• JohanAnandtech - Thursday, April 01, 2010 - link

    Hyperthreading is always on. But we will follow up on that. A VDI based hypervisor tests is however not immediately on the horizon. The people of the VRC project might do that though. Google on the VRC project.

    Reply
  • zarjad - Friday, April 02, 2010 - link

    I understand that HT can be disabled in BIOS and that some benchmarks don't like HT. Reply
  • elnexus - Wednesday, April 21, 2010 - link

    I can report that one of my customers, performing intensive image processing, found that DISABLING hyper-threading on a Nehalem-based workstation, actually IMPROVED performance considerably.

    It seems that certain applications don't like hyper-threading, while others do. I always recommend that my customers perform sensitivity analyses on their computing tasks with HT on and off, and then use whichever is best.
    Reply
  • tracerburnout - Wednesday, March 31, 2010 - link

    How is it possible that Intel's Xeon X5670 rig returns 19k+ for a score while AMD's magny-cours returns only 2k+?? I only question the results of this benchmark chart because Intel's Xeon X5570 rig returns only around 1k. How can a X5670 be 19x faster than a X5570?? And I doubt the same is true for the magny-cours by being just 10.5% of what the X5670 can do.

    (is there an extra '0' by accident in there?)



    tracerburnout
    proud supporter of AMD, with a few Intel rigs for Linux only
    Reply
  • JohanAnandtech - Thursday, April 01, 2010 - link

    No, it is just that Sisoft uses the new AES instructions of West-mere. It is a forward looking benchmark which tests only a small part of a larger website code base. So that 19x faster will probably result in 10 to 20% of the complete website being 19x faster. So the real performance impact will be a lot slower. It is interesting though to see how much faster these dedicated SIMD instructions are on these kinds of workloads. Reply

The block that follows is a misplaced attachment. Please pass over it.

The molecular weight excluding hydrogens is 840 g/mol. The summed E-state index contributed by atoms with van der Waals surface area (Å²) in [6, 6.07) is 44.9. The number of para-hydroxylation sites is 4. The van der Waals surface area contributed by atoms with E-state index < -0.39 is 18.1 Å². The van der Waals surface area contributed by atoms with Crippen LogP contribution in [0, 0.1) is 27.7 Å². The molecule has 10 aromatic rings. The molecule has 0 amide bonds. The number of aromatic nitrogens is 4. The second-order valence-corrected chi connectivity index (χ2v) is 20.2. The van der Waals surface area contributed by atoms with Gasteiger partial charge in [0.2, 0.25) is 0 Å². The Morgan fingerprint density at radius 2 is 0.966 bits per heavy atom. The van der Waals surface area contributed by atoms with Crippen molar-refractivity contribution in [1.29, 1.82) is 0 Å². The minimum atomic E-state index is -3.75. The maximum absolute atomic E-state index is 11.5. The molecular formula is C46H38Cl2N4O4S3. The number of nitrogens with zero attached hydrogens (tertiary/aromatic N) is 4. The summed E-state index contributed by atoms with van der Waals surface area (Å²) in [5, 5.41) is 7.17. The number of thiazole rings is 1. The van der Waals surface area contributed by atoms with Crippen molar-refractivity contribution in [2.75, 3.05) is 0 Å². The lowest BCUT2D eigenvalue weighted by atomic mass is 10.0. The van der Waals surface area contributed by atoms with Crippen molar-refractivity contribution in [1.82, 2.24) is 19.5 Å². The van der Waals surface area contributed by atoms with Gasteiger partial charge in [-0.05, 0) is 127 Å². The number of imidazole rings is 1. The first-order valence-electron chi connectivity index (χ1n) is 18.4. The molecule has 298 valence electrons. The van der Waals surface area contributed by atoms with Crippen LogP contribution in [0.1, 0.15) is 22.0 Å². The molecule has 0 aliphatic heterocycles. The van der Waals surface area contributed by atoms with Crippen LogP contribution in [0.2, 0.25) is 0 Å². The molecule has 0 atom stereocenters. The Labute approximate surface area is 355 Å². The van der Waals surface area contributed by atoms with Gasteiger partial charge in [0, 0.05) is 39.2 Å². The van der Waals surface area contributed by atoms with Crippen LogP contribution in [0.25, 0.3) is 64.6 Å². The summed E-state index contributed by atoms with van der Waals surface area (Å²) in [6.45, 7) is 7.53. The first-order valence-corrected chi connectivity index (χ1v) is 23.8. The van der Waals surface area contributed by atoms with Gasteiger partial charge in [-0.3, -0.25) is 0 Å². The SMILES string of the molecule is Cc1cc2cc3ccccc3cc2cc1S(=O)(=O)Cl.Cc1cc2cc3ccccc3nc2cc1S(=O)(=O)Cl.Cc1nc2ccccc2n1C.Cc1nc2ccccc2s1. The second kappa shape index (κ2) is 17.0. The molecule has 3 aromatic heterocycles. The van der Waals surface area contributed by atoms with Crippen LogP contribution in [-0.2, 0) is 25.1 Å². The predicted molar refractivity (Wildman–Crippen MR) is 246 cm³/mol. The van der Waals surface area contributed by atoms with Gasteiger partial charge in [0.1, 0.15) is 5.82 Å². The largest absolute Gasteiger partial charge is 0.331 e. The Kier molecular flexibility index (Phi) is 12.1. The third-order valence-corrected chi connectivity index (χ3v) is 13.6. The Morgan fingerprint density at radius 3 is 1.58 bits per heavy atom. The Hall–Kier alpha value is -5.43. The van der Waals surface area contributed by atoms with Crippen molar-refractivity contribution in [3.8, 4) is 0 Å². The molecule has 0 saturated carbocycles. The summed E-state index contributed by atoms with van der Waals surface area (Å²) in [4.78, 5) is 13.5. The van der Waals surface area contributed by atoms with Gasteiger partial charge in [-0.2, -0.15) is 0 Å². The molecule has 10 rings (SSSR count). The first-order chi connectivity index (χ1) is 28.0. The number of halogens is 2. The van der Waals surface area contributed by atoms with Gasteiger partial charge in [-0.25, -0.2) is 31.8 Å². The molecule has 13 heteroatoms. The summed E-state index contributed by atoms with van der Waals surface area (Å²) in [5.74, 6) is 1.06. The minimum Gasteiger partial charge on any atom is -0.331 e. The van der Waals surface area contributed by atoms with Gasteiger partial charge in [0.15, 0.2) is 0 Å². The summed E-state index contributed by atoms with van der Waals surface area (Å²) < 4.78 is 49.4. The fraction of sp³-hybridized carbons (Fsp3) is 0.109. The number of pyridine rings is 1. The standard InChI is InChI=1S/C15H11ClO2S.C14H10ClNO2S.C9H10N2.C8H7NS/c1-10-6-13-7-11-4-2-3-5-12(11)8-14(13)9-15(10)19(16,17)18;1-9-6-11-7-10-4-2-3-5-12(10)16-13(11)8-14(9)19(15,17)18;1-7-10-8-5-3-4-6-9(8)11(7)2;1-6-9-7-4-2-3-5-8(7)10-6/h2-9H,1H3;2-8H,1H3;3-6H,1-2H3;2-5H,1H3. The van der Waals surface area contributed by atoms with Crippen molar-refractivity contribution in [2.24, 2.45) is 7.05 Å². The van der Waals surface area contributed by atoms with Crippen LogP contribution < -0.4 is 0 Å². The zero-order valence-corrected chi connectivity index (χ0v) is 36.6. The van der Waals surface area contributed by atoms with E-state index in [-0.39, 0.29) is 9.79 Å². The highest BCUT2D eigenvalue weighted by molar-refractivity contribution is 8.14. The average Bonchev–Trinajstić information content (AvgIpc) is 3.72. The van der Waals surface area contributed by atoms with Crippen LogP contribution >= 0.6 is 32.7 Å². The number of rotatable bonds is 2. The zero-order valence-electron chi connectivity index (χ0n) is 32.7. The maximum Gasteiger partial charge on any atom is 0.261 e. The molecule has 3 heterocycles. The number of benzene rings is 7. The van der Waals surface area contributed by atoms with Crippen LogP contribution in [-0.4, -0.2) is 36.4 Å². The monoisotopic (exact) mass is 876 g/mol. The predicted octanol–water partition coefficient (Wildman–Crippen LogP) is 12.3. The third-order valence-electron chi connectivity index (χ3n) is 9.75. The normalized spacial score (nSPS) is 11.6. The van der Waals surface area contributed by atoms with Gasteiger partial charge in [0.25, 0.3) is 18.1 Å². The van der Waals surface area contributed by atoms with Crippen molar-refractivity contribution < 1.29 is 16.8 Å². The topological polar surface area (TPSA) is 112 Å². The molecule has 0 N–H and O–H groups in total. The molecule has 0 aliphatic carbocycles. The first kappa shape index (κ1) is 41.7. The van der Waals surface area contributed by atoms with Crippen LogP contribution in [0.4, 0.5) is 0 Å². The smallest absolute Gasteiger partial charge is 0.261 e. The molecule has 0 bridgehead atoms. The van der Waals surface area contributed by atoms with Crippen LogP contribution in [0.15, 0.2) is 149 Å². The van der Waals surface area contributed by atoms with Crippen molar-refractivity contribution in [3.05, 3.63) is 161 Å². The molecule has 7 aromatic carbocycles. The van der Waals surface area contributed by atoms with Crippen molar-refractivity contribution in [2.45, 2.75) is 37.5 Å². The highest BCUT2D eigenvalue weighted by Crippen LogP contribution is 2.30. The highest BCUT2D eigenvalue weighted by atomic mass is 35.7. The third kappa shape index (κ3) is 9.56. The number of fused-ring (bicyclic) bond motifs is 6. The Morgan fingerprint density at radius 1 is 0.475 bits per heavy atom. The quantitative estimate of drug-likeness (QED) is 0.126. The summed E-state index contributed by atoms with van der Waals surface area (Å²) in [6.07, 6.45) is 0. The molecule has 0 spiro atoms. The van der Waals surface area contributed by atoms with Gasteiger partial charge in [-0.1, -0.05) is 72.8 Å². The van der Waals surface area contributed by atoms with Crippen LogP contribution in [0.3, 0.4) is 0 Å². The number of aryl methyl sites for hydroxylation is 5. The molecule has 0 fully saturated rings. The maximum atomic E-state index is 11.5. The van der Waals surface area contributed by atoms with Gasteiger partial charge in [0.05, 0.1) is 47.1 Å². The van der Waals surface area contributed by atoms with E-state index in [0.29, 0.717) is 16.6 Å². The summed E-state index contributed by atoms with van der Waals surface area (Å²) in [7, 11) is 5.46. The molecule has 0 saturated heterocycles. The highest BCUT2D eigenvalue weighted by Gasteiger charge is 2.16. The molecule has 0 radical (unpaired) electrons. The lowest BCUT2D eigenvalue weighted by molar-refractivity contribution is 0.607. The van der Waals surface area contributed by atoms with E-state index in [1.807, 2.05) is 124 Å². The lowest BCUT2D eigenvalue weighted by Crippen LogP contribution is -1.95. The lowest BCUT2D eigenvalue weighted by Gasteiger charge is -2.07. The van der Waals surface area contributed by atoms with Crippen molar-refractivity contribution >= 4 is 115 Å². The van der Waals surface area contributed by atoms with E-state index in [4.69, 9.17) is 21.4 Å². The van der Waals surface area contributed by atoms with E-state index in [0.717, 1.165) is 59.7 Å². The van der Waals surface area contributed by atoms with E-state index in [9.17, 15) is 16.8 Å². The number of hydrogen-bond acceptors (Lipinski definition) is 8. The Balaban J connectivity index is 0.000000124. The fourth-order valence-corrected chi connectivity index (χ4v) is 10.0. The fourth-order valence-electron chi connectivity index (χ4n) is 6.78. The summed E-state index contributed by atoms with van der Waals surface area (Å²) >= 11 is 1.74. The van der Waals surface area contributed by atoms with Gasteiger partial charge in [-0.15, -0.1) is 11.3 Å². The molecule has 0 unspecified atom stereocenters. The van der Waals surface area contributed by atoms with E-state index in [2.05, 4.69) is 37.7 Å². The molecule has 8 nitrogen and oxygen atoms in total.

• alpha754293 - Thursday, April 01, 2010 - link

    If you guys need help with setting up or running the Fluent/LS-DYNA benchmarks let me know.

    I see that you don't really spend as much time writing or tweaking it as you do with some of the other programs, and that to me is a little concerning only because I don't think that it is showing the true potential of these processors if you run it straight out-of-the-box (especially with Fluent).

    Fluent tends to have a LOT of iterations, but it also tends to short-stroke the CPU (i.e. the time required to complete all of the calculations necessary is less than 1 second and therefore; doesn't make full use of the computational ability.)

    Also, the parallelization method (MPICH2 vs. HP MPI) makes a difference in the results.